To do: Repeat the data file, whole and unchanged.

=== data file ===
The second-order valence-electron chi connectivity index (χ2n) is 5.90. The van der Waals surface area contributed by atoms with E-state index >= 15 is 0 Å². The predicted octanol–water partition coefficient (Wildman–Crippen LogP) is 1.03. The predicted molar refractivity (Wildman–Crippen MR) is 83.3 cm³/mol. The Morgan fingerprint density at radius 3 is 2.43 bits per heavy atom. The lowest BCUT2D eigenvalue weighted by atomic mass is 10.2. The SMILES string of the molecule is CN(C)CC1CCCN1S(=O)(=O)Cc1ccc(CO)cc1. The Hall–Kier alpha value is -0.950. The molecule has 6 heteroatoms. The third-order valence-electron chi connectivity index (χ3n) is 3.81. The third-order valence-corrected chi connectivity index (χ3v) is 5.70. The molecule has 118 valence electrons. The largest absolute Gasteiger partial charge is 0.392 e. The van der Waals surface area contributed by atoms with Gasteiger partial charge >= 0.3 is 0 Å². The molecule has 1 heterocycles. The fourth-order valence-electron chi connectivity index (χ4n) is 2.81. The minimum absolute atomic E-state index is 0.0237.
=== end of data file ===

The second-order valence-electron chi connectivity index (χ2n) is 5.90. The van der Waals surface area contributed by atoms with E-state index >= 15 is 0 Å². The predicted octanol–water partition coefficient (Wildman–Crippen LogP) is 1.03. The predicted molar refractivity (Wildman–Crippen MR) is 83.3 cm³/mol. The Morgan fingerprint density at radius 3 is 2.43 bits per heavy atom. The lowest BCUT2D eigenvalue weighted by atomic mass is 10.2. The SMILES string of the molecule is CN(C)CC1CCCN1S(=O)(=O)Cc1ccc(CO)cc1. The Hall–Kier alpha value is -0.950. The molecule has 6 heteroatoms. The third-order valence-electron chi connectivity index (χ3n) is 3.81. The third-order valence-corrected chi connectivity index (χ3v) is 5.70. The molecule has 118 valence electrons. The largest absolute Gasteiger partial charge is 0.392 e. The van der Waals surface area contributed by atoms with Gasteiger partial charge >= 0.3 is 0 Å². The molecule has 1 heterocycles. The fourth-order valence-electron chi connectivity index (χ4n) is 2.81. The minimum absolute atomic E-state index is 0.0237.